I wrote a review of The Maya Rudolph Show for The Los Angeles Review of Books that covers topics as wide-ranging as Rudolph’s Prince cover band, the ubiquity of Fred Armisen, and nostalgia for Saturday Night Live:
“Jimmy plays more characters than Jay, Seth is maybe a little more buttoned-down than Conan, and Colbert will likely create a more welcoming space for guests than Dave, but these are all tonal shifts, not structural ones. Pope Francis seems like a way chiller bro than Pope Benedict, but he’s still exorcising people, he’s still cracking down on feminist nuns, the Catholic Church is still the Catholic Church, and The Tonight Show is still The Tonight Show. The new guard may feel new, but the thing they’re guarding is basically unchanged.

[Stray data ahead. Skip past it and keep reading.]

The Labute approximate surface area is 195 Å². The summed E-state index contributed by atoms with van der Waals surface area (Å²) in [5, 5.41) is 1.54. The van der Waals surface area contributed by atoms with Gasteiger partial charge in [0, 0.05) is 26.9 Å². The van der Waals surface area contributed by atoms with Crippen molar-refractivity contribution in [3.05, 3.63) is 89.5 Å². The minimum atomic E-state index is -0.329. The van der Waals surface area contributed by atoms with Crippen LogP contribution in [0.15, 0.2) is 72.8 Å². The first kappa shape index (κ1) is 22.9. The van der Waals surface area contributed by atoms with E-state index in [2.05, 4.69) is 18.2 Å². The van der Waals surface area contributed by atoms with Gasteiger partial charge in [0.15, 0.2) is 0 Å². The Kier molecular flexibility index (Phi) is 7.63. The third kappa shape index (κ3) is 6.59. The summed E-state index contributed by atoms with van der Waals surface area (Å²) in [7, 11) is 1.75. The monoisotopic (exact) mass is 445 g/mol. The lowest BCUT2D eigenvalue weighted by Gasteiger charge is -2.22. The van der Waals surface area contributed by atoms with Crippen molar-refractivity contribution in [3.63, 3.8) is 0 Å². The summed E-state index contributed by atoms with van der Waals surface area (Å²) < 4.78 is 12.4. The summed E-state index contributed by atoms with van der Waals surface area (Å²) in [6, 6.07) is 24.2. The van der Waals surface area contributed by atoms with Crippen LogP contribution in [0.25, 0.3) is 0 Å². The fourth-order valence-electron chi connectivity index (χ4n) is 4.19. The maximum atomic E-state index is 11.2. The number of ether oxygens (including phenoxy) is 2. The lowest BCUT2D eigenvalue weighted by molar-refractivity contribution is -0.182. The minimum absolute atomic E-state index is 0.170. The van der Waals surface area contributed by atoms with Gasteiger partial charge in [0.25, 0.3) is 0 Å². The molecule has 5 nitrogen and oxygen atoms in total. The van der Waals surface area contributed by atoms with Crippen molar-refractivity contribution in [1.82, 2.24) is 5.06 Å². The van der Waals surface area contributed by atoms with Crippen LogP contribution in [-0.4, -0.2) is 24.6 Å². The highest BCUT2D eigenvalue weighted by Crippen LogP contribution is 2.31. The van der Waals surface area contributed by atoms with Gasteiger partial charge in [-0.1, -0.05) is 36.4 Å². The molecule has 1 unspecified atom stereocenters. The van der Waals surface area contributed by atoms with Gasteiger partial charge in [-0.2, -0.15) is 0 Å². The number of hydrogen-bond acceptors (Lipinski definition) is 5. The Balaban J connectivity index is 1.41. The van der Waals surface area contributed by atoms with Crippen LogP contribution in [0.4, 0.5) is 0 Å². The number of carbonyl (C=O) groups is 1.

So, perhaps as a safety valve for any revolutionary energy NBC might have sitting around unused, perhaps to atone for a total makeover between 11:30 and 1:30 that included not a single woman or person of color outside of the house band, or perhaps simply because Lorne Michaels gets what Lorne Michaels wants these days, we have The Maya Rudolph Show.”